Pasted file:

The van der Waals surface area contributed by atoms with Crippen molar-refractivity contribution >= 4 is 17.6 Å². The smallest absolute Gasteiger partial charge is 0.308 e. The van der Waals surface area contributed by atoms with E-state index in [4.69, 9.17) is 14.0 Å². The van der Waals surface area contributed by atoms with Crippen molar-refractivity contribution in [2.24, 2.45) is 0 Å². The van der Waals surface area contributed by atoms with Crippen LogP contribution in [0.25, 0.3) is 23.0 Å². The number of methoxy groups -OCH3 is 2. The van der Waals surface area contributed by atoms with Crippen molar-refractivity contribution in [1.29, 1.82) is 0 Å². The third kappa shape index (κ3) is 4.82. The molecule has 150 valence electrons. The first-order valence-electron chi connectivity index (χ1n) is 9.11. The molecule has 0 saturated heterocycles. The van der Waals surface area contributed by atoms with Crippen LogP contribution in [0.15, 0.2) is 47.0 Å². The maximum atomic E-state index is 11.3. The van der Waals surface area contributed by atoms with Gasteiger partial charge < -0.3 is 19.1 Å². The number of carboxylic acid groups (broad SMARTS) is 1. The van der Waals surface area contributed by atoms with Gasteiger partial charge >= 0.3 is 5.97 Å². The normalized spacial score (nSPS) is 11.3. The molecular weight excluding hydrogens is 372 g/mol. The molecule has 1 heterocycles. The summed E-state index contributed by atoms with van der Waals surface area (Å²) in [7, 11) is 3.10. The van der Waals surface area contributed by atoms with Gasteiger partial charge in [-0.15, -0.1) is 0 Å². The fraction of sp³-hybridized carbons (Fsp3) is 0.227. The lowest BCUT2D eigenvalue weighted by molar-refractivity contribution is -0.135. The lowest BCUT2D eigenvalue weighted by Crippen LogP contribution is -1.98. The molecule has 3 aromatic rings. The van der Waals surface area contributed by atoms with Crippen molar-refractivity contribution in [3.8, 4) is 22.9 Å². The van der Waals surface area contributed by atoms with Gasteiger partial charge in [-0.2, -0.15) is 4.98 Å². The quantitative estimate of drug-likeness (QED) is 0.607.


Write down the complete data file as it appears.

The van der Waals surface area contributed by atoms with Crippen molar-refractivity contribution >= 4 is 17.6 Å². The smallest absolute Gasteiger partial charge is 0.308 e. The van der Waals surface area contributed by atoms with E-state index in [4.69, 9.17) is 14.0 Å². The van der Waals surface area contributed by atoms with Crippen molar-refractivity contribution in [2.24, 2.45) is 0 Å². The van der Waals surface area contributed by atoms with Crippen LogP contribution in [0.25, 0.3) is 23.0 Å². The number of methoxy groups -OCH3 is 2. The van der Waals surface area contributed by atoms with Crippen molar-refractivity contribution in [1.29, 1.82) is 0 Å². The third kappa shape index (κ3) is 4.82. The molecule has 150 valence electrons. The first-order valence-electron chi connectivity index (χ1n) is 9.11. The molecule has 0 saturated heterocycles. The van der Waals surface area contributed by atoms with Crippen LogP contribution in [0.15, 0.2) is 47.0 Å². The maximum atomic E-state index is 11.3. The van der Waals surface area contributed by atoms with Gasteiger partial charge < -0.3 is 19.1 Å². The number of carboxylic acid groups (broad SMARTS) is 1. The van der Waals surface area contributed by atoms with Gasteiger partial charge >= 0.3 is 5.97 Å². The normalized spacial score (nSPS) is 11.3. The molecular weight excluding hydrogens is 372 g/mol. The molecule has 1 heterocycles. The summed E-state index contributed by atoms with van der Waals surface area (Å²) in [7, 11) is 3.10. The van der Waals surface area contributed by atoms with Gasteiger partial charge in [-0.15, -0.1) is 0 Å². The fraction of sp³-hybridized carbons (Fsp3) is 0.227. The lowest BCUT2D eigenvalue weighted by molar-refractivity contribution is -0.135. The lowest BCUT2D eigenvalue weighted by Crippen LogP contribution is -1.98. The molecule has 3 aromatic rings. The van der Waals surface area contributed by atoms with Crippen molar-refractivity contribution in [3.8, 4) is 22.9 Å². The van der Waals surface area contributed by atoms with Gasteiger partial charge in [-0.2, -0.15) is 4.98 Å². The quantitative estimate of drug-likeness (QED) is 0.607.